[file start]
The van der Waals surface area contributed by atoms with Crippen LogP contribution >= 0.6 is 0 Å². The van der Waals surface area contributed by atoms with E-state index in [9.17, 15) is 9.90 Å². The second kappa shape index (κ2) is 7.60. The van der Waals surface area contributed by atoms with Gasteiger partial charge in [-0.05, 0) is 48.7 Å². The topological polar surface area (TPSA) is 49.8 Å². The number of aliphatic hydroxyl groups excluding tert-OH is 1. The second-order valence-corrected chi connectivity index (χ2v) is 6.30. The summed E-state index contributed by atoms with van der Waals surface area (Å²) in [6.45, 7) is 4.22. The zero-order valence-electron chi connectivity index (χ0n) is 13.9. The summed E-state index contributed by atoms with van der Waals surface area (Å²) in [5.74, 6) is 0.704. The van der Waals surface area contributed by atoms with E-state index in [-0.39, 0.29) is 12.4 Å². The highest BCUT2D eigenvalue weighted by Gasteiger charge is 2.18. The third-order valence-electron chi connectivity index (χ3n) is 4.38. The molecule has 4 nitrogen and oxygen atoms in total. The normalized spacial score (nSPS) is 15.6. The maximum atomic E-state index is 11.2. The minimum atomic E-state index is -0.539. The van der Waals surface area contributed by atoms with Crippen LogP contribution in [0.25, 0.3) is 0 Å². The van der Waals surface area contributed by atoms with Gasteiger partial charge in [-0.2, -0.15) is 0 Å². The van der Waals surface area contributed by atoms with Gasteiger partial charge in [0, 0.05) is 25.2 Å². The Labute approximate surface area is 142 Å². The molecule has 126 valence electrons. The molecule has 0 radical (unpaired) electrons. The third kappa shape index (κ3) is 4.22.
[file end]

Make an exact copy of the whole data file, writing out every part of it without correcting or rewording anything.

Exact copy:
The van der Waals surface area contributed by atoms with Crippen LogP contribution >= 0.6 is 0 Å². The van der Waals surface area contributed by atoms with E-state index in [9.17, 15) is 9.90 Å². The second kappa shape index (κ2) is 7.60. The van der Waals surface area contributed by atoms with Gasteiger partial charge in [-0.05, 0) is 48.7 Å². The topological polar surface area (TPSA) is 49.8 Å². The number of aliphatic hydroxyl groups excluding tert-OH is 1. The second-order valence-corrected chi connectivity index (χ2v) is 6.30. The summed E-state index contributed by atoms with van der Waals surface area (Å²) in [6.45, 7) is 4.22. The zero-order valence-electron chi connectivity index (χ0n) is 13.9. The summed E-state index contributed by atoms with van der Waals surface area (Å²) in [5.74, 6) is 0.704. The van der Waals surface area contributed by atoms with E-state index in [-0.39, 0.29) is 12.4 Å². The highest BCUT2D eigenvalue weighted by Gasteiger charge is 2.18. The third-order valence-electron chi connectivity index (χ3n) is 4.38. The molecule has 4 nitrogen and oxygen atoms in total. The normalized spacial score (nSPS) is 15.6. The maximum atomic E-state index is 11.2. The minimum atomic E-state index is -0.539. The van der Waals surface area contributed by atoms with Crippen LogP contribution in [0.25, 0.3) is 0 Å². The van der Waals surface area contributed by atoms with Gasteiger partial charge in [-0.2, -0.15) is 0 Å². The van der Waals surface area contributed by atoms with Gasteiger partial charge in [0, 0.05) is 25.2 Å². The Labute approximate surface area is 142 Å². The molecule has 126 valence electrons. The molecule has 0 radical (unpaired) electrons. The third kappa shape index (κ3) is 4.22.